Every decision brings with it an opportunity cost – the opportunity cost is the thing that you cannot have or cannot do at the same time. The decision you ultimately make brings along with it a tributary of consequences.
Opportunity cost is an important concept for both you and your children to understand. I learnt the theory of opportunity cost when I was about 14 in economics and an economics test revealed that I didn’t fully understand it. When I did “get it” I thought it was a very profound concept.
Opportunity Cost of Money
If you spend MWK10,000 on one thing, that money is gone and cannot be spent on anything else. One of the easiest ways to teach kids the concept of opportunity cost is to give them a fixed amount pocket money.
I didn’t receive pocket money as a child except when we went on holiday. On the first day of the holiday my dad would give me and my sisters a fixed amount of money and that was it. That money had to last the duration of the holiday, if it ran out that was it, no more shopping; food and accommodation was (obviously) covered by the parents.
Having a fixed amount of money forces you to budget. Kids don’t have access to banks and credit facilities so if you emphasize that they won’t get any more money when the pocket money runs out your child will take that seriously and make astute decisions.
These are the thoughts that will probably be running through your child’s mind: a) I can either spend this money on one big thing that I really like or lots of things that I like so-so – basically, quantity over quality.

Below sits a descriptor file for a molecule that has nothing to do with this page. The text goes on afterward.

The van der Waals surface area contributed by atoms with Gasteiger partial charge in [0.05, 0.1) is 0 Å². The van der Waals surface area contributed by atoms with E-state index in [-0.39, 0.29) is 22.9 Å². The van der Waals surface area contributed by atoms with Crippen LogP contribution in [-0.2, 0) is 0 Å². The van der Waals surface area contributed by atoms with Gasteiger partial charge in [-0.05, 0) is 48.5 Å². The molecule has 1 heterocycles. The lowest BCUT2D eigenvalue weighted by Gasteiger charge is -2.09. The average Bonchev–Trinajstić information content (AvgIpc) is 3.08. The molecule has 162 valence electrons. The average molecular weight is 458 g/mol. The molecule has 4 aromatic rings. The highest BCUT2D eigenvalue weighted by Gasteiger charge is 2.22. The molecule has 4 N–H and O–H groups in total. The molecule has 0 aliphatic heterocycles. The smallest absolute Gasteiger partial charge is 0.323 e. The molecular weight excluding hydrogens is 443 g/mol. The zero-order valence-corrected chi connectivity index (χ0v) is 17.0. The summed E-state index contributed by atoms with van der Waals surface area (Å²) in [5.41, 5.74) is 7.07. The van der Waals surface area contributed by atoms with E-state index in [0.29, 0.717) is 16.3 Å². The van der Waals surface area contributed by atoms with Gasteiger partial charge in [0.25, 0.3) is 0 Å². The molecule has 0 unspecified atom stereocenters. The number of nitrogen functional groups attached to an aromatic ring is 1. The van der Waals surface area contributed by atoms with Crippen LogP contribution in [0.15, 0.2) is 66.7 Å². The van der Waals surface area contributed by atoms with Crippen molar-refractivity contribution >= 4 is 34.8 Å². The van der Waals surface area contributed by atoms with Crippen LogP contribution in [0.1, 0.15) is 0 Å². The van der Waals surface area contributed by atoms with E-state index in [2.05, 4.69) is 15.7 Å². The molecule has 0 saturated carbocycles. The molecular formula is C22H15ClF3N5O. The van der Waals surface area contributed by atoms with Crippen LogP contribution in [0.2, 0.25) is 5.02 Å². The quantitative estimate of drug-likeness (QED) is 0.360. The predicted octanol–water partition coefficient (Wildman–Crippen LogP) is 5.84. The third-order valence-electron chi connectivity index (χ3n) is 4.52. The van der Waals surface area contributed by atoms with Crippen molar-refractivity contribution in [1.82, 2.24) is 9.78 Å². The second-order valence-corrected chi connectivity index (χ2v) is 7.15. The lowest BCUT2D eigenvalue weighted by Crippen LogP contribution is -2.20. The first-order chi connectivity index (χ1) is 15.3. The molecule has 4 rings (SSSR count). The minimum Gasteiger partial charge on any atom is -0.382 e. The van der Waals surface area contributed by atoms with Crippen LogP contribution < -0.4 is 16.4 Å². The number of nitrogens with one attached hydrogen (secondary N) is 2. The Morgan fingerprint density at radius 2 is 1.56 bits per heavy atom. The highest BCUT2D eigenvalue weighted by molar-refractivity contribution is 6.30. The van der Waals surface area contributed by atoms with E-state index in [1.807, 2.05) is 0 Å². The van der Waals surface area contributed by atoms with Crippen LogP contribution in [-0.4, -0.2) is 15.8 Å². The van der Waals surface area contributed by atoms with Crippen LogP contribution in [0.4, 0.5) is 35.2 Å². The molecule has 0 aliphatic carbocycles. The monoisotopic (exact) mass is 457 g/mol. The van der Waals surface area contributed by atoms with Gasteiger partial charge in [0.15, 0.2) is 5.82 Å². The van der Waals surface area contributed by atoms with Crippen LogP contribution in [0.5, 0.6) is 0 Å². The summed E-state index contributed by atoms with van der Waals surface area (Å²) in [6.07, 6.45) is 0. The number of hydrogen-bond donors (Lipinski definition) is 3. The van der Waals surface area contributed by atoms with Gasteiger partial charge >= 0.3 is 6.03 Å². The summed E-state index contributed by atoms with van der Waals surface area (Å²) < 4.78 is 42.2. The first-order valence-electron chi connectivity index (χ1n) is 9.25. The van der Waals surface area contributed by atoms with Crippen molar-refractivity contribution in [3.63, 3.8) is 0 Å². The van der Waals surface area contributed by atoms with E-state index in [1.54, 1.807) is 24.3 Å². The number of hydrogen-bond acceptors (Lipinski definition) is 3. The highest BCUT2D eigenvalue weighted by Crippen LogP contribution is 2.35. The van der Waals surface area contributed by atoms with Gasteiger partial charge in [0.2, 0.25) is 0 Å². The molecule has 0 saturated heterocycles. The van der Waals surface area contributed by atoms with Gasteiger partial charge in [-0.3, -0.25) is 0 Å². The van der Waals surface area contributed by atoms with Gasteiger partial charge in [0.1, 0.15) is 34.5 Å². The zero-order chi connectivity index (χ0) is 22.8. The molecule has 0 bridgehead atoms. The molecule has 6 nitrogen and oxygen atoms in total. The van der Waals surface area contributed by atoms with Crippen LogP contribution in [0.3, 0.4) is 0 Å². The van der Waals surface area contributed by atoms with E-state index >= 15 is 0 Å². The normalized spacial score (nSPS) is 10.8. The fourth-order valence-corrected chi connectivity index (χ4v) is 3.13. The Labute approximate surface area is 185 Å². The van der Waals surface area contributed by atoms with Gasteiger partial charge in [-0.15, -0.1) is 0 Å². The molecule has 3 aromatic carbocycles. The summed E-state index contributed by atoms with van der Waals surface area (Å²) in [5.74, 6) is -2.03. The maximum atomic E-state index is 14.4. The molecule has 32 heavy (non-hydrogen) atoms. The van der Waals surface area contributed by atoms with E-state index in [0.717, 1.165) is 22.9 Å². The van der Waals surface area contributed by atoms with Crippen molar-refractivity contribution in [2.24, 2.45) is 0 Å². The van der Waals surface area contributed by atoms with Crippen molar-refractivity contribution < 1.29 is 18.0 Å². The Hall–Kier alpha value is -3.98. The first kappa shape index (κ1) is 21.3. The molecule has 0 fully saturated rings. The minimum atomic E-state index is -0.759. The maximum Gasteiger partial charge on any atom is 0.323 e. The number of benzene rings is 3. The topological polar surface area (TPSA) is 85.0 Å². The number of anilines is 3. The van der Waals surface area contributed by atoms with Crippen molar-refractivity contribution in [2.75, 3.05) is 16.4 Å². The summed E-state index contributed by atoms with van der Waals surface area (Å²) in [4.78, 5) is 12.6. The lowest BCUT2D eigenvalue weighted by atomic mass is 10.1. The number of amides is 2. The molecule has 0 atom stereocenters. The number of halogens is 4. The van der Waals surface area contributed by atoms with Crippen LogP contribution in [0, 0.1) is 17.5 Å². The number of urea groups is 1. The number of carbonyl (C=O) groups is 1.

Testing the boundaries. Children will naturally test the boundaries. If your child comes to you and says they need more money and you don’t make them justify the request then that’s what they will continue to do. You will be robbing them of lessons on how to budget and this lack of knowledge will impact them as adults.
What is the right amount of pocket money?
If your child needs money for daily needs such as a school lunch, transport and so on, you can either give them money every day or give them a few days worth of money and see how well they manage it.
When you give a child money tell them what the money is for and how you expect them to manage it. The child doesn’t have to do what you say, they can make their own decisions and in so doing they learn what they need to learn.
Say you give your child what they need for the day and they handle that responsibly, you can then reward them by giving them the responsibility of several days worth of money. In doing so you show that you trust them and they in turn will try to maintain that trust by budgeting the extra cash you provide well. If through their own folly they misspend their money then the consequence may be, for instance, that they can’t buy a school lunch but must make and take lunch from home! That may be adequate punishment to make them spend more wisely.
If your child has all their meals at home, you buy all their clothes and take them to and from school then there is little reason to give them money. This is why I didn’t get pocket money. You may nevertheless choose to give them a little bit of money to manage or tell them to ask you for money when they need something.
Whatever path you choose make sure there are plenty of lessons along the way.
“Failure is only the opportunity to begin again more intelligently.” Henry Ford
For 2 years until early 2014 I wrote a weekly personal finance and business column for Malawi's leading media house, The Times Group. The target is middle-class, working African women.
This is a reproduction of the articles that appeared in the weekend edition of Malawi News.